I’m back with another fantastic documentary from my netflix archives. I give you The Nomi Song!
Looks like an alien, sings like a diva – Klaus Nomi was one of the 1980s’ most profoundly bizarre characters. He was a cult figure in the New Wave underground scene, a genuine counter tenor who sang pop music like opera and brought opera to club audiences and made them like it. He was a performer with a “look” so strong, that his first audiences went wild before he even opened his mouth. Klaus presented himself as “the perfect video star” yet his star burned out just before the mass explosion of MTV. On the verge of international fame as a singer, he became instead one of the first gay artists to die of AIDS. In the end, his recorded output consists of re-reissues, in various forms, of only two LP’s and a live album. For those who do know him, the reaction he provoked was so strong, that he is still unforgettable, even 20 years after his death. Even now, Klaus is somehow still winning new fans among those too young to have known him when he was alive. And a quick check of the Internet reveals that all his records are still being sold.
If you’re anything like us here at Beautiful/Decay, you are no doubt avid zine/magazine readers & collectors. So, in celebration of print, we are holding a competition- whoever shows us their collection of magazines in the most creative way will win an Offi – “W” Magazine Stand in Walnut ($169 value!). The mag rack comes compliments of the online shop All Modern, which carries an excellent selection of modern furniture & housewares by brands such as Knoll, Herman Miller, Blomus, Alessi, etc. So send in your artwork/design/photographs of the craziest, biggest, messiest stack of magazines to:[email protected].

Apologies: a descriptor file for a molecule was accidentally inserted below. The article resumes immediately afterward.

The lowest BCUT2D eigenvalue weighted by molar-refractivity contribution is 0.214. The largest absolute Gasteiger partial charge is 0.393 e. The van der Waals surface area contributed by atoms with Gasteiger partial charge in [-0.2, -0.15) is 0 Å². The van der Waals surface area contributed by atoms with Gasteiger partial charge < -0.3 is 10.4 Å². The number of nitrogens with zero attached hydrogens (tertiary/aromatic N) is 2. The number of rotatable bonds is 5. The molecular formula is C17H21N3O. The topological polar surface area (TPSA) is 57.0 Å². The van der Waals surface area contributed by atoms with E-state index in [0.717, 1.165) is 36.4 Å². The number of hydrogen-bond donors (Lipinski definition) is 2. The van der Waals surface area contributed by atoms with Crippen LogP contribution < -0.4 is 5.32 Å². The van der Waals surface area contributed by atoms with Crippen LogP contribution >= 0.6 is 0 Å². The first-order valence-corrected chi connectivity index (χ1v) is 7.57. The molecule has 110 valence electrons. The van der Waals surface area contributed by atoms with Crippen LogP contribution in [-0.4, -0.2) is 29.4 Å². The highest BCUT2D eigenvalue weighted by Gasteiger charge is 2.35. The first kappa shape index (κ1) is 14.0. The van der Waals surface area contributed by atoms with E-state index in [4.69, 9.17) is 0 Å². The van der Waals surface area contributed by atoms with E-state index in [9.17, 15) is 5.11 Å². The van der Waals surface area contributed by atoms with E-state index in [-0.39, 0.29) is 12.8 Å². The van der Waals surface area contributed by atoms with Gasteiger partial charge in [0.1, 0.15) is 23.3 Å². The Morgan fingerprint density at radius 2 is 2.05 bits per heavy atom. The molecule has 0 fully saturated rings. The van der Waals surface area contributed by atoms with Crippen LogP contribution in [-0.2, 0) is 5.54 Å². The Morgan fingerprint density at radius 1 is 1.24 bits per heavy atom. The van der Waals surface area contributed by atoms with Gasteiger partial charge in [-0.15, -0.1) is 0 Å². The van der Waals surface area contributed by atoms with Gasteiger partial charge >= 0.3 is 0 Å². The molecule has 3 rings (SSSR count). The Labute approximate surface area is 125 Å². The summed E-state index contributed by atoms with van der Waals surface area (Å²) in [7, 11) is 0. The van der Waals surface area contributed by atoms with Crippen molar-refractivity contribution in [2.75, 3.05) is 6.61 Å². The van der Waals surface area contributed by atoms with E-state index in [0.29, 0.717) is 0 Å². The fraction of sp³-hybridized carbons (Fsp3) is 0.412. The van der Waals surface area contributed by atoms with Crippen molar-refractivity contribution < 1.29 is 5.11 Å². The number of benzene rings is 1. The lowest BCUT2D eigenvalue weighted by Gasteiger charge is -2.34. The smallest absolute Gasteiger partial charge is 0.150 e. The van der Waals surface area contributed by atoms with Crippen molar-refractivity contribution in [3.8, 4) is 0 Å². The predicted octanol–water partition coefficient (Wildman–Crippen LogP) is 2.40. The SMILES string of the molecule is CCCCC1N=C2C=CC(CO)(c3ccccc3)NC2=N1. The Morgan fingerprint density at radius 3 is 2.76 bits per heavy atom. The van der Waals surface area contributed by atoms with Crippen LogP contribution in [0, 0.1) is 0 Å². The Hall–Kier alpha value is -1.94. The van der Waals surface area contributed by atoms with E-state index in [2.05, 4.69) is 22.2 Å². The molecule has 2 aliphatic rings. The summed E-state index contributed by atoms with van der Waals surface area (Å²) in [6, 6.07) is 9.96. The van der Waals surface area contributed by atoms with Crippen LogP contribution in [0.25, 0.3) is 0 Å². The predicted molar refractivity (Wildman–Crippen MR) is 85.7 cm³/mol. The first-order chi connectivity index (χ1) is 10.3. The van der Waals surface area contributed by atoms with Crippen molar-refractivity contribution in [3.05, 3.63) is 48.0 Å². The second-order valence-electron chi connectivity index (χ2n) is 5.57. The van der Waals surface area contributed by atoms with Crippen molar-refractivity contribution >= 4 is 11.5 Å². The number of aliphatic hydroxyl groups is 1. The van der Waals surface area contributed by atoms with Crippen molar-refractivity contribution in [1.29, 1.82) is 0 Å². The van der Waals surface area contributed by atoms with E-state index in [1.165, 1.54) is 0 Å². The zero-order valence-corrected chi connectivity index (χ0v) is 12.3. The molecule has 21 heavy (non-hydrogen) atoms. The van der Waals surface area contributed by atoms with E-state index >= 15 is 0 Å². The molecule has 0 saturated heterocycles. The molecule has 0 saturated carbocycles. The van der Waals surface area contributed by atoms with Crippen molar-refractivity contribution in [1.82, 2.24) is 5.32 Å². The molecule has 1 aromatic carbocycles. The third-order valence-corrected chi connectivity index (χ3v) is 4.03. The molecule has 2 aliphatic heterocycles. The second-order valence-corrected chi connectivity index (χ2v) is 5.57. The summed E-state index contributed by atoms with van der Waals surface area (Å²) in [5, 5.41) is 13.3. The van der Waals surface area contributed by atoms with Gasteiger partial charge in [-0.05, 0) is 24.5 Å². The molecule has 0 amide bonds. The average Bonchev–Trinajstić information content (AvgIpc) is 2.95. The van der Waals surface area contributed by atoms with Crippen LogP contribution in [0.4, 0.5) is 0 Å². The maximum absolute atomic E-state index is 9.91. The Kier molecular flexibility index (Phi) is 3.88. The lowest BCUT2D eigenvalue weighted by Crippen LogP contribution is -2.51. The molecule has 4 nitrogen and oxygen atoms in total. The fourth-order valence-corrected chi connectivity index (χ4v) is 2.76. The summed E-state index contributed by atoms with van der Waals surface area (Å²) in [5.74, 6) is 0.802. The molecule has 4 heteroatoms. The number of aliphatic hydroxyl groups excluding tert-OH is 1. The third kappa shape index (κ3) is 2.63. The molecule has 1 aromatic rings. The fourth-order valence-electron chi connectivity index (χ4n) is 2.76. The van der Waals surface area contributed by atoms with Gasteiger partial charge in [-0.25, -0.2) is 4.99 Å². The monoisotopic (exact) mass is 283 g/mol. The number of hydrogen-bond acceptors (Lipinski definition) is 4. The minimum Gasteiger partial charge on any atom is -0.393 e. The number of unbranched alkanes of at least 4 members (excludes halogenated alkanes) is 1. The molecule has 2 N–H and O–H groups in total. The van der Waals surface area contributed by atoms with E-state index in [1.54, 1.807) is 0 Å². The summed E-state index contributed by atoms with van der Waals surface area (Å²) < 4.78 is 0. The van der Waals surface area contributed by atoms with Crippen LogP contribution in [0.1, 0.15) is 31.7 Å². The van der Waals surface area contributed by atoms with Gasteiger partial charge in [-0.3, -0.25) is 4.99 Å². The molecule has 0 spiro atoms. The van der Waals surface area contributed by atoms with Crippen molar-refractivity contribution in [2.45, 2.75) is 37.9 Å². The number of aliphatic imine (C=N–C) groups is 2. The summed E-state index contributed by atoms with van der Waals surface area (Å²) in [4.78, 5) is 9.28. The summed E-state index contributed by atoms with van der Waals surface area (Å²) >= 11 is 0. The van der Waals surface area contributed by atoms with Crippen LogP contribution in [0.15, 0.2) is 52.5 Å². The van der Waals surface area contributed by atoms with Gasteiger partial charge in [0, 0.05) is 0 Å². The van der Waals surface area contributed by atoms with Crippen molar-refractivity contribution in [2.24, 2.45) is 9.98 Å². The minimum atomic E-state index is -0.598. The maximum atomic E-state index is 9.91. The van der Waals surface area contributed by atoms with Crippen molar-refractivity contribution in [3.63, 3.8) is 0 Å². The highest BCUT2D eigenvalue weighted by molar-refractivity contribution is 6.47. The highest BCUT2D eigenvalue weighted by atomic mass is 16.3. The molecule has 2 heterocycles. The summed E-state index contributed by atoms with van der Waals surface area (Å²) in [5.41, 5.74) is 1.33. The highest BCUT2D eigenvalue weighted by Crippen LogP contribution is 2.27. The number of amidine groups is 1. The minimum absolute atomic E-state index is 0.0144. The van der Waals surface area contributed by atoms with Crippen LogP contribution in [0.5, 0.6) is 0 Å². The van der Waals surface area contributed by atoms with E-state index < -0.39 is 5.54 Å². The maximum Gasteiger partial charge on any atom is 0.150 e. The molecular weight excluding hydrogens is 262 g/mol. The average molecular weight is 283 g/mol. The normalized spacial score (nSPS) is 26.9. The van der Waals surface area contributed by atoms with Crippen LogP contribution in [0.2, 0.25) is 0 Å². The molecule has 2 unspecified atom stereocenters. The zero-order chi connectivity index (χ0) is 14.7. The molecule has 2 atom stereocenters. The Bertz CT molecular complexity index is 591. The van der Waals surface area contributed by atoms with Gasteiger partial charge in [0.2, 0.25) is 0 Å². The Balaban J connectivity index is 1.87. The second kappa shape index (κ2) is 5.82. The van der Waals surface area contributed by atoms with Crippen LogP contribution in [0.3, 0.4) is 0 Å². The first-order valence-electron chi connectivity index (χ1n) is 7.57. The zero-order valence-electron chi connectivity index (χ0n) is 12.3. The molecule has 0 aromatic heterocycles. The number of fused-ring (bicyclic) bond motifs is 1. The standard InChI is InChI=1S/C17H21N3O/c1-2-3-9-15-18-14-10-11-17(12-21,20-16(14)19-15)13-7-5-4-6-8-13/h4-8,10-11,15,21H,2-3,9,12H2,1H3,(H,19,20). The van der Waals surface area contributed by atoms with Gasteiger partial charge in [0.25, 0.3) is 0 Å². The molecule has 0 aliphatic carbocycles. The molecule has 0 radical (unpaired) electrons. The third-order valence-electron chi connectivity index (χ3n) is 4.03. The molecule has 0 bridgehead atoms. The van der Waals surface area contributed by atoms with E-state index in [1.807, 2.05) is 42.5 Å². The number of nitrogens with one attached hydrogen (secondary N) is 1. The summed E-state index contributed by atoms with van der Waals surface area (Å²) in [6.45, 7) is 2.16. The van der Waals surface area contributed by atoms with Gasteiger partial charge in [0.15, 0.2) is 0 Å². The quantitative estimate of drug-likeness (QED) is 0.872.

We’ll post all the entries on our blog next week and will pick a winner on Monday.
Deadline: Monday, July 6th, 10am PST!
About the Offi – “W” Magazine Stand in Walnut
Designed by West Coast product designer Eric Pfeiffer, the magazine reflects a penchant for simplicity and a useful and elegant solution to everyday living. Pfeiffer’s works evoke timeless forms that recognize a product’s usefulness and necessity while exhibiting the beauty of its material.
Crazy Love is probably one of the more bizarre documentaries i’ve seen in a while. Here’s a great review of the film by Eric D. Snider.